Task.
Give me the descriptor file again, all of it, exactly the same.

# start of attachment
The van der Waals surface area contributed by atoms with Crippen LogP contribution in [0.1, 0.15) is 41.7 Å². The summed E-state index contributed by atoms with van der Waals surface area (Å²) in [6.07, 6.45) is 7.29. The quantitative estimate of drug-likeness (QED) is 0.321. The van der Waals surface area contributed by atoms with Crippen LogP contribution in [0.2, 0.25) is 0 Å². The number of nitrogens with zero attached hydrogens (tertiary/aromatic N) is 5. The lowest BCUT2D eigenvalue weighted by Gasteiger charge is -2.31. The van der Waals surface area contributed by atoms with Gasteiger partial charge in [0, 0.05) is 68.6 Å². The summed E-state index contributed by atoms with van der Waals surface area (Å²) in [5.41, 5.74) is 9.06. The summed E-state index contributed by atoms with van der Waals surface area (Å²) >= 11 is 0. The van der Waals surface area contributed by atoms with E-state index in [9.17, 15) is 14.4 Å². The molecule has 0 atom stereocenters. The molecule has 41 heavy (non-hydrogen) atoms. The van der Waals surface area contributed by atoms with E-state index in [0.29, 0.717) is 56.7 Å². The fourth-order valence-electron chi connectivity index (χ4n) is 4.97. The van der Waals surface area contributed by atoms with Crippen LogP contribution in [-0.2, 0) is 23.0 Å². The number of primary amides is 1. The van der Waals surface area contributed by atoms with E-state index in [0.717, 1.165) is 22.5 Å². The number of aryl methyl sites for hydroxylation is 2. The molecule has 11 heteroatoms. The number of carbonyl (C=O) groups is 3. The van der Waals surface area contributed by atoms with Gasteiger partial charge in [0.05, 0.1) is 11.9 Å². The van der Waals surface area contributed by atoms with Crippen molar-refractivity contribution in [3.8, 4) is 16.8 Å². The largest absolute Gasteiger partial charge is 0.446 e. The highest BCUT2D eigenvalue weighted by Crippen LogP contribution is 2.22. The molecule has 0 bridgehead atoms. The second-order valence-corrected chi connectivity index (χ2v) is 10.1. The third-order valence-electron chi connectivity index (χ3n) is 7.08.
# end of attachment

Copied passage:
The van der Waals surface area contributed by atoms with Crippen LogP contribution in [0.1, 0.15) is 41.7 Å². The summed E-state index contributed by atoms with van der Waals surface area (Å²) in [6.07, 6.45) is 7.29. The quantitative estimate of drug-likeness (QED) is 0.321. The van der Waals surface area contributed by atoms with Crippen LogP contribution in [0.2, 0.25) is 0 Å². The number of nitrogens with zero attached hydrogens (tertiary/aromatic N) is 5. The lowest BCUT2D eigenvalue weighted by Gasteiger charge is -2.31. The van der Waals surface area contributed by atoms with Gasteiger partial charge in [0, 0.05) is 68.6 Å². The summed E-state index contributed by atoms with van der Waals surface area (Å²) in [5.41, 5.74) is 9.06. The summed E-state index contributed by atoms with van der Waals surface area (Å²) >= 11 is 0. The van der Waals surface area contributed by atoms with E-state index in [9.17, 15) is 14.4 Å². The molecule has 0 atom stereocenters. The molecule has 41 heavy (non-hydrogen) atoms. The van der Waals surface area contributed by atoms with E-state index in [0.29, 0.717) is 56.7 Å². The fourth-order valence-electron chi connectivity index (χ4n) is 4.97. The van der Waals surface area contributed by atoms with Crippen LogP contribution in [-0.2, 0) is 23.0 Å². The number of primary amides is 1. The van der Waals surface area contributed by atoms with E-state index in [0.717, 1.165) is 22.5 Å². The number of aryl methyl sites for hydroxylation is 2. The molecule has 11 heteroatoms. The number of carbonyl (C=O) groups is 3. The van der Waals surface area contributed by atoms with Gasteiger partial charge in [0.05, 0.1) is 11.9 Å². The van der Waals surface area contributed by atoms with Crippen molar-refractivity contribution in [3.8, 4) is 16.8 Å². The largest absolute Gasteiger partial charge is 0.446 e. The highest BCUT2D eigenvalue weighted by Crippen LogP contribution is 2.22. The molecule has 0 bridgehead atoms. The second-order valence-corrected chi connectivity index (χ2v) is 10.1. The third-order valence-electron chi connectivity index (χ3n) is 7.08.